PCOS: A woman’s nightmare
PCOS stands for PolyCystic Ovary Syndrome. It sounds scary enough to flip the page already. But it is rather a very common syndrome. About 7 out of 10 women have this condition, diagnosed and undiagnosed. To break it down, this is a hormonal problem which affects almost 27% of women when their bodies become capable of childbearing. Women with PCOS have one to many cysts in their ovaries, face irregular periods with consequences like infertility, excessive hair growth, weight gain and even depression. Even 20 years ago, the prevalence of PCOS was not as severe as it is now and there are some factors working behind it. Although doctors still don’t know the ultimate cause of PCOS, they are holding excessive intake of processed food and beverages responsible because it causes obesity, leading to insulin resistance that triggers PCOS. Other factors include genes and higher levels of inflammation in the body.
The common symptoms of PCOS
The symptoms of PCOS may vary from person to person but the common symptoms include irregular periods, heavy bleeding, excessive growth of hair in face, chest and back, acne, skin darkening and frequent headaches. Out of these symptoms, the primary and most evident symptom would be irregular periods and heavy bleeding. These symptoms are caused by the lack of ovulation because of the cysts in the ovaries and an excess of male hormones in the body.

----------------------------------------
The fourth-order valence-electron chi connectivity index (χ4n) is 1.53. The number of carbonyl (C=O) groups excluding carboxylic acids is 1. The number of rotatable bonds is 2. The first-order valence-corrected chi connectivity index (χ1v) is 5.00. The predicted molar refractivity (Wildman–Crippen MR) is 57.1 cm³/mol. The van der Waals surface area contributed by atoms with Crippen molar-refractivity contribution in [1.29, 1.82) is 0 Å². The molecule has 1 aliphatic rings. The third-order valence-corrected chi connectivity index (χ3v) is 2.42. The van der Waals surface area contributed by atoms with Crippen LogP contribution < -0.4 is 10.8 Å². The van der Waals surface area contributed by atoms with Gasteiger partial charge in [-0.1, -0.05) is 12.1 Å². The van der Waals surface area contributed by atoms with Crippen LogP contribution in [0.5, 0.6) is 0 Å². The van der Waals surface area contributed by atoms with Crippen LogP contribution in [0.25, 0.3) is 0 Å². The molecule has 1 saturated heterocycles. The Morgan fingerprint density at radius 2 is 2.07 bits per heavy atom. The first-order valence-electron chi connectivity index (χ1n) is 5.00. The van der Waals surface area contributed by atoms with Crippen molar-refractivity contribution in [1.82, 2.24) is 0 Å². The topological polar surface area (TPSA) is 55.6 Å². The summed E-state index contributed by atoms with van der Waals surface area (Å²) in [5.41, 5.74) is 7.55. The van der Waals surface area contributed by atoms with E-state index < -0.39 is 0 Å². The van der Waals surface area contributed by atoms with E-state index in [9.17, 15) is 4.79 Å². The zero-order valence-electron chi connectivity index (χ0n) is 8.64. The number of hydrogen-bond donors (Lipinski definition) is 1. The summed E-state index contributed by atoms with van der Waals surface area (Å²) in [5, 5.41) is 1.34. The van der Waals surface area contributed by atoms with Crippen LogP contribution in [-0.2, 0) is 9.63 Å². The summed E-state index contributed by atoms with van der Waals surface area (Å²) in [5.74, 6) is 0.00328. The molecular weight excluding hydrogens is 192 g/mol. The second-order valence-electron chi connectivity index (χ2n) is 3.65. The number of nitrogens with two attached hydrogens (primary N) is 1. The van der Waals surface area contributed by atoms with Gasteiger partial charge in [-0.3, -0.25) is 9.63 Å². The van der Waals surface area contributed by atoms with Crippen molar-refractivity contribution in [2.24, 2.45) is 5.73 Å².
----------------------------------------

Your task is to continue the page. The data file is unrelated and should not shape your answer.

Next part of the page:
How PCOS affects your body
PCOS has been linked with infertility, metabolic syndrome, sleep apnoea, endometrial cancer and depression. The most common risk among these is infertility. Pregnancy essentially requires ovulation. In the case of PCOS, ovulation is not regular and hence it becomes difficult to conceive. When it comes to metabolic syndrome, 80 percent of women with PCOS are overweight or obese. Both obesity and PCOS increases the risk of high blood pressure, high blood sugar and type 2 diabetes. These factors combined are called the metabolic syndrome and they increase the risk of heart diseases and stroke. The imbalance in hormones and physical complications cause anxiety, mood swings and eventually depression.
Ways of dealing with PCOS
Unfortunately, PCOS cannot be treated medicinally. If the weight issues and lifestyle is moderated carefully in a routinely manner, its effects can be tackled. Doctors suggest that a healthy lifestyle and a balanced diet that does not include CRAP (Carbonated drinks, Refined sugar, Artificial colours and Processed products) food is imperative. These foods contain empty calories and eventually contribute to the degradation of your health. Regular exercise, moderated sleep cycle and healthy eating alone can improve your condition. These are generalized suggestions, consulting a doctor for a proper diagnosis and ensuring the right use of medications is a must once you observe the symptoms.